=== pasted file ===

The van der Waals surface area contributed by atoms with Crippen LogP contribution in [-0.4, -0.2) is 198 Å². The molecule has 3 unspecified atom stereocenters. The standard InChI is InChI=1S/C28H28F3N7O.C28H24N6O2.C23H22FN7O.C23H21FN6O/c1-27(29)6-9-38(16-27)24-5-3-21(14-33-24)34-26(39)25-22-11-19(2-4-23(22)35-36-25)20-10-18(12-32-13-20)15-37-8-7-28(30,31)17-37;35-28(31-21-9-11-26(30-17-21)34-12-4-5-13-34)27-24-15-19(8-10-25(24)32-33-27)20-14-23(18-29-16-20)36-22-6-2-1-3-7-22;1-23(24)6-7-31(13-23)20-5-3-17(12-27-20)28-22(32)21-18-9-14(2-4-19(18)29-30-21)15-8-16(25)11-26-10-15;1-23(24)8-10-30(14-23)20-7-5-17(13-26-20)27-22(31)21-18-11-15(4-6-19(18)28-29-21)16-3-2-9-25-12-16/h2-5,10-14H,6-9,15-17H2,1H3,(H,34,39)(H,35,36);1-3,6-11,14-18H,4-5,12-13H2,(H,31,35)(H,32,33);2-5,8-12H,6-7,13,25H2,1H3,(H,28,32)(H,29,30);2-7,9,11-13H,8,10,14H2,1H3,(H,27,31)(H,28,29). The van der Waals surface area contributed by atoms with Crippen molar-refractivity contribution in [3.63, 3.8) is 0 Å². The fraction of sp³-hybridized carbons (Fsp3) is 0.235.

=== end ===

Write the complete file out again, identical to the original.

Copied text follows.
The van der Waals surface area contributed by atoms with Crippen LogP contribution in [-0.4, -0.2) is 198 Å². The molecule has 3 unspecified atom stereocenters. The standard InChI is InChI=1S/C28H28F3N7O.C28H24N6O2.C23H22FN7O.C23H21FN6O/c1-27(29)6-9-38(16-27)24-5-3-21(14-33-24)34-26(39)25-22-11-19(2-4-23(22)35-36-25)20-10-18(12-32-13-20)15-37-8-7-28(30,31)17-37;35-28(31-21-9-11-26(30-17-21)34-12-4-5-13-34)27-24-15-19(8-10-25(24)32-33-27)20-14-23(18-29-16-20)36-22-6-2-1-3-7-22;1-23(24)6-7-31(13-23)20-5-3-17(12-27-20)28-22(32)21-18-9-14(2-4-19(18)29-30-21)15-8-16(25)11-26-10-15;1-23(24)8-10-30(14-23)20-7-5-17(13-26-20)27-22(31)21-18-11-15(4-6-19(18)28-29-21)16-3-2-9-25-12-16/h2-5,10-14H,6-9,15-17H2,1H3,(H,34,39)(H,35,36);1-3,6-11,14-18H,4-5,12-13H2,(H,31,35)(H,32,33);2-5,8-12H,6-7,13,25H2,1H3,(H,28,32)(H,29,30);2-7,9,11-13H,8,10,14H2,1H3,(H,27,31)(H,28,29). The van der Waals surface area contributed by atoms with Crippen molar-refractivity contribution in [3.63, 3.8) is 0 Å². The fraction of sp³-hybridized carbons (Fsp3) is 0.235.